Patrick Mendis is a distinguished senior fellow in the School of Public Policy. He is also an affiliate professor of public and international affairs as well as an adjunct professor of geography and geoinformation science at George Mason University. Most recently, he authored another book, Peaceful War: How the Chinese Dream and the American Destiny Create a Pacific New World Order (with a foreword by Professor Jack Goldstone, Virginia and John Hazel Professor of Public Policy at George Mason University).
In 2012, Secretary of State Hillary Clinton has appointed him as a commissioner to the United States National Commission for UNESCO. Earlier, he served as a governing board member of the USDA Graduate School, an appointment by the George W. Bush administration. His other government and international experience includes positions in the Minnesota House of Representatives, the U.S. Senate Foreign Relations Committee, the World Bank, and the United Nations.
Prior to joining GMU, Dr. Mendis served as the vice president of academic affairs at the Robert Osgood Center for International Studies and a visiting foreign policy scholar at Johns Hopkins University’s Paul Nitze School of Advanced International Studies (SAIS). While at SAIS, he authored two books: Trade for Peace (foreword by Professor Brian Atwood, former dean of the Hubert Humphrey School of Public Affairs at the University of Minnesota) and Commercial Providence: The Secret Destiny of the American Empire (foreword by Professor Stephen Joel Trachtenberg, president emeritus of the George Washington University).
Before returning to academia, Professor Mendis served as an American diplomat under both Secretary Madeline Albright and General Colin Powell. Joining the Department of State as a mid-career science and diplomacy fellow of the American Association for the Advancement of Science, Dr. Mendis served as a foreign affairs officer and chaired a number of U.S. interagency policy working groups, managed the Department’s international educational and cultural programs, advised the U.S. Delegations to the United Nations, coordinated science and technology policy with the White House, and served as vice chair of the Secretary’s Open Forum. He also lectured at the George Shultz Institute of Foreign Service. For his leadership and service, he was recognized with the State Department’s Meritorious Honor and the Benjamin Franklin Awards. After his diplomatic assignments, Dr. Mendis worked as a consultant-economist at the U.S. Department of Energy’s Center for Global Security Research at the Lawrence Livermore National Laboratory.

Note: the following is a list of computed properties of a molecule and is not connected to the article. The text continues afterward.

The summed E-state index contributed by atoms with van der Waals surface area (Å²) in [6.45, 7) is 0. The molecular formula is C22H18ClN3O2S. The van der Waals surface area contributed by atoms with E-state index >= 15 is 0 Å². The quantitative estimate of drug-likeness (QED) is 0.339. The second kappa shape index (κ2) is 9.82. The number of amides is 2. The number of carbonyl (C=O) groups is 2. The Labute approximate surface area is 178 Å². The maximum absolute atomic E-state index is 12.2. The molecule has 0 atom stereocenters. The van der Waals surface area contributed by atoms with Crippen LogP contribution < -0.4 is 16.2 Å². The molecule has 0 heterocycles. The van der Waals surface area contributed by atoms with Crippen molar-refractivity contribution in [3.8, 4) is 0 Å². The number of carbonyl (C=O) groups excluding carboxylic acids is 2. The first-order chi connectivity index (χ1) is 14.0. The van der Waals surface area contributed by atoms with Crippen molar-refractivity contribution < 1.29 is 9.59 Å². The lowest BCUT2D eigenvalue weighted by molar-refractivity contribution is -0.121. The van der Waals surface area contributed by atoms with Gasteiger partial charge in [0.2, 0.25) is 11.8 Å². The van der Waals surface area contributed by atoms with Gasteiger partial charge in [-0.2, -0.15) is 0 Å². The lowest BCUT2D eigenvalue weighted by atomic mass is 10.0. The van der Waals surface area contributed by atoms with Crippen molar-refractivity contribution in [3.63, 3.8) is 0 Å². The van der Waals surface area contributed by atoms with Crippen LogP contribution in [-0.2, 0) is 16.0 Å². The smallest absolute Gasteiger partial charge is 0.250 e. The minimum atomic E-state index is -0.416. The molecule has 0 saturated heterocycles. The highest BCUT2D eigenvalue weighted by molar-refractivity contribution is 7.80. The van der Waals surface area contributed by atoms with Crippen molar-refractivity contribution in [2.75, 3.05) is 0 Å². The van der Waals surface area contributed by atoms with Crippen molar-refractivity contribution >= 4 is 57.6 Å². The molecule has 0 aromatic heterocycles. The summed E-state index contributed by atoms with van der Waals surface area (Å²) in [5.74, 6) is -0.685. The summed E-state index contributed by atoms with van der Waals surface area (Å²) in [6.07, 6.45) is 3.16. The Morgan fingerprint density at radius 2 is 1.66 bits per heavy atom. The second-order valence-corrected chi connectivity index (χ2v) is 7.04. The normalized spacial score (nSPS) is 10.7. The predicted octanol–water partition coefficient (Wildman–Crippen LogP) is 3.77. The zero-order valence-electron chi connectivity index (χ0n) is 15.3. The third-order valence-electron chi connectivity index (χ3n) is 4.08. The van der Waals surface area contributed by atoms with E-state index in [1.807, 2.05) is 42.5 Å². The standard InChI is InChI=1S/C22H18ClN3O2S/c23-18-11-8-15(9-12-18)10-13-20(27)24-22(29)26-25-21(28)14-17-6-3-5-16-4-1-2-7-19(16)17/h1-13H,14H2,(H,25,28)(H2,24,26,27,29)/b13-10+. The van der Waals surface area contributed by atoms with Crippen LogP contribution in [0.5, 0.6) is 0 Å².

Before serving in the State Department, he taught as a military professor in the NATO and Pacific Commands of the U.S. Department of Defense through the University of Maryland. For his teaching, leadership and service, he was selected by faculty and students for the Stanley Drazek Teaching Excellence Award—a financial prize. Professor Mendis joined the Maryland faculty after his teaching and research career at the University of Minnesota, where he has established the annual Edward Burdick Legislative Award, honoring his late mentor and friend at the Minnesota House of Representatives. In 2013, he received the Alumnus of Notable Achievement Award from the University of Minnesota.